• Journalists covering the launch of Labour’s antisemitism report in 2016 routinely misquoted an activist in ways that were entirely removed from his original comment, in spite of a video recording of the event that was readily and immediately accessible. 
  • Above all, coverage of Labour’s revised code of conduct during the summer of 2018 often entirely omitted critical discussion of the ‘working definition’ of antisemitism put forward by the International Holocaust Remembrance Alliance (IHRA), and wrongly characterized it as consensual and universally adopted. 
In fact, we established through background case research that 
  • Although the IHRA is an international body with representatives from 31 countries, only six of those countries have, to date, formally adopted the definition themselves. 
  • In spite of a call for local authorities to adopt the definition by the UK’s central government in early 2017, Less than a third of councils have responded and several of those have chosen not to include any of the controversial examples contained within the working definition. 
  • Several high-profile bodies have rejected or distanced themselves from the working definition, including the EU’s Fundamental Rights Agency (a successor to the body that drafted the original wording on which the definition is based) and academic institutions including the London School of Economics and School of Oriental and African Studies. 
  • Mainstream academic and legal opinion has been overwhelmingly critical of the IHRA definition, including formal opinions produced by four leading UK barristers.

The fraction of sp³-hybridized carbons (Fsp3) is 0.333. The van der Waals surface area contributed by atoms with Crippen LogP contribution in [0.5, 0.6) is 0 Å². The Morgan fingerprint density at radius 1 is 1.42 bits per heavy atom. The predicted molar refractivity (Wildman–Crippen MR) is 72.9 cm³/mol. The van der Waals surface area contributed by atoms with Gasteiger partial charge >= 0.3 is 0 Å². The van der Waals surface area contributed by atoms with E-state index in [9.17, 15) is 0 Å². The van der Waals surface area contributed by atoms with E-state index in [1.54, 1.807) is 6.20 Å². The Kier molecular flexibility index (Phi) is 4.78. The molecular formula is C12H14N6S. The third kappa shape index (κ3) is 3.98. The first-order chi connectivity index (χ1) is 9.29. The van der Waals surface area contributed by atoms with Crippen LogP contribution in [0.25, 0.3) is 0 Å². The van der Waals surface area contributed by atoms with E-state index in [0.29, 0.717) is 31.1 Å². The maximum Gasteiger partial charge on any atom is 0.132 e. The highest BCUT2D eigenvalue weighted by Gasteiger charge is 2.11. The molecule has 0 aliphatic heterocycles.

Virtually none of this essential context found its way into news reports of the controversy. Instead, the Labour Party was routinely portrayed by both sources and correspondents as beyond the pale of conventional thinking on the IHRA definition.  This matters because although the manifest issue at stake is not outwardly political in nature, the controversy is inextricably linked to a wider ideological conflict that has been playing out within the Labour Party for some years, and within British politics more broadly. To that extent, such controversies bring into sharp relief the news media’s role and responsibilities in nurturing inclusive public debate and contributing to an informed citizenry.   It also matters because the misreporting of antisemitism risks normalizing or distracting attention from certain forms of antisemitic discourse. Distortions also risk stirring racial tensions by provoking counter-outrage that may be misdirected at Jews on either the left or right of the political spectrum. It is notable in this respect that in 2016, a Daily Mail columnist who has been outspoken on this issue described one Corbyn supporter as a “useful Jewish idiot”; whilst in 2018, the Prime Minister’s warm congratulatory words offered to her Malaysian counterpart – a leader who has openly described himself as an ‘antisemite’ – received barely no attention at all in mainstream news, despite antisemitism being such a salient issue on the news agenda at the time.  In sum, although our findings do not engage directly with the controversy – shedding no further light on what is antisemitism nor how prevalent it is within the Labour Party – we can say with some certainty that there have been prevalent errors, omissions and skews in the mainstream coverage.  This was no anomaly: almost all of the problems observed in both the framing and sourcing of stories were in favour of a particular recurrent narrative: that the Labour Party has been or is being lost to extremists, racists and the ‘hard left’. Some of the most aggressive exponents of this narrative were routinely treated by journalists – paradoxically – as victims of aggression by the party’s ‘high command’.  During the summer of 2018, this controversy reached fever pitch amid claims that the Labour party had become ‘institutionally racist’ under the leadership of Jeremy Corbyn, and that the prospect of a Corbyn-led government posed an ‘existential threat’ to Jewish life in Britain. It has given rise to vocalized threats of a split within the party, further destabilizing politics and signaling a potentially profound reshaping of the British political map. At a time when the country is entering the final stages of its negotiated withdrawal from the European Union, these findings warrant urgent attention from journalists, editors, policymakers and activists alike.  You can read the full report here. You can read the executive summary here. NB Full report updated 2 October 2018 to reflect minor copy and formatting amendments.